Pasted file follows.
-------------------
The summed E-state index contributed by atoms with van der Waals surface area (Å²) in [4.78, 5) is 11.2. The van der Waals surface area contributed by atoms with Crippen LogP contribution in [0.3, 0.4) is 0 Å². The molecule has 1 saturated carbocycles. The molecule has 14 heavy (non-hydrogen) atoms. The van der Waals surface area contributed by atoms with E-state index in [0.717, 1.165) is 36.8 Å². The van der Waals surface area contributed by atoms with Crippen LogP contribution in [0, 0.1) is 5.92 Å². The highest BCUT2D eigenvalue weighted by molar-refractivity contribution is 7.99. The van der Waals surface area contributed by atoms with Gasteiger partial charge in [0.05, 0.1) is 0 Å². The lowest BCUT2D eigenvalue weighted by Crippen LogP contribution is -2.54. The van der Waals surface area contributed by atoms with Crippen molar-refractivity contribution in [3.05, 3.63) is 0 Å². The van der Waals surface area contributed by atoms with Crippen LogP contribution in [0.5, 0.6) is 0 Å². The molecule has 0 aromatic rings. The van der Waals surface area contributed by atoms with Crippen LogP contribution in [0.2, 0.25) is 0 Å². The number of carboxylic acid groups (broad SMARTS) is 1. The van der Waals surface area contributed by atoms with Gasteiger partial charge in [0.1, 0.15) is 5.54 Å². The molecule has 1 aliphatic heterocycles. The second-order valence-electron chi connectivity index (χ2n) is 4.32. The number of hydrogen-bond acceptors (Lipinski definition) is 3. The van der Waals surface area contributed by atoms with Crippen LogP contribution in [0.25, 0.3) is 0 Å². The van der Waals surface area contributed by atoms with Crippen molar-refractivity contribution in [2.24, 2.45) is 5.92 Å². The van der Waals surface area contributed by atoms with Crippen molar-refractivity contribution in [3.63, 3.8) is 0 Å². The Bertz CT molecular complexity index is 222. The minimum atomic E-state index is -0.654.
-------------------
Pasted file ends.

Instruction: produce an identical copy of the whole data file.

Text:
The summed E-state index contributed by atoms with van der Waals surface area (Å²) in [4.78, 5) is 11.2. The van der Waals surface area contributed by atoms with Crippen LogP contribution in [0.3, 0.4) is 0 Å². The molecule has 1 saturated carbocycles. The molecule has 14 heavy (non-hydrogen) atoms. The van der Waals surface area contributed by atoms with E-state index in [0.717, 1.165) is 36.8 Å². The van der Waals surface area contributed by atoms with Crippen LogP contribution in [0, 0.1) is 5.92 Å². The highest BCUT2D eigenvalue weighted by molar-refractivity contribution is 7.99. The van der Waals surface area contributed by atoms with Gasteiger partial charge in [0.05, 0.1) is 0 Å². The lowest BCUT2D eigenvalue weighted by Crippen LogP contribution is -2.54. The van der Waals surface area contributed by atoms with Crippen molar-refractivity contribution in [3.05, 3.63) is 0 Å². The van der Waals surface area contributed by atoms with Crippen LogP contribution in [0.5, 0.6) is 0 Å². The molecule has 0 aromatic rings. The van der Waals surface area contributed by atoms with Crippen LogP contribution in [0.2, 0.25) is 0 Å². The number of carboxylic acid groups (broad SMARTS) is 1. The van der Waals surface area contributed by atoms with Gasteiger partial charge in [0.1, 0.15) is 5.54 Å². The molecule has 1 aliphatic heterocycles. The second-order valence-electron chi connectivity index (χ2n) is 4.32. The number of hydrogen-bond acceptors (Lipinski definition) is 3. The van der Waals surface area contributed by atoms with Crippen LogP contribution in [0.25, 0.3) is 0 Å². The van der Waals surface area contributed by atoms with Crippen molar-refractivity contribution in [2.24, 2.45) is 5.92 Å². The van der Waals surface area contributed by atoms with Crippen molar-refractivity contribution in [3.63, 3.8) is 0 Å². The Bertz CT molecular complexity index is 222. The minimum atomic E-state index is -0.654.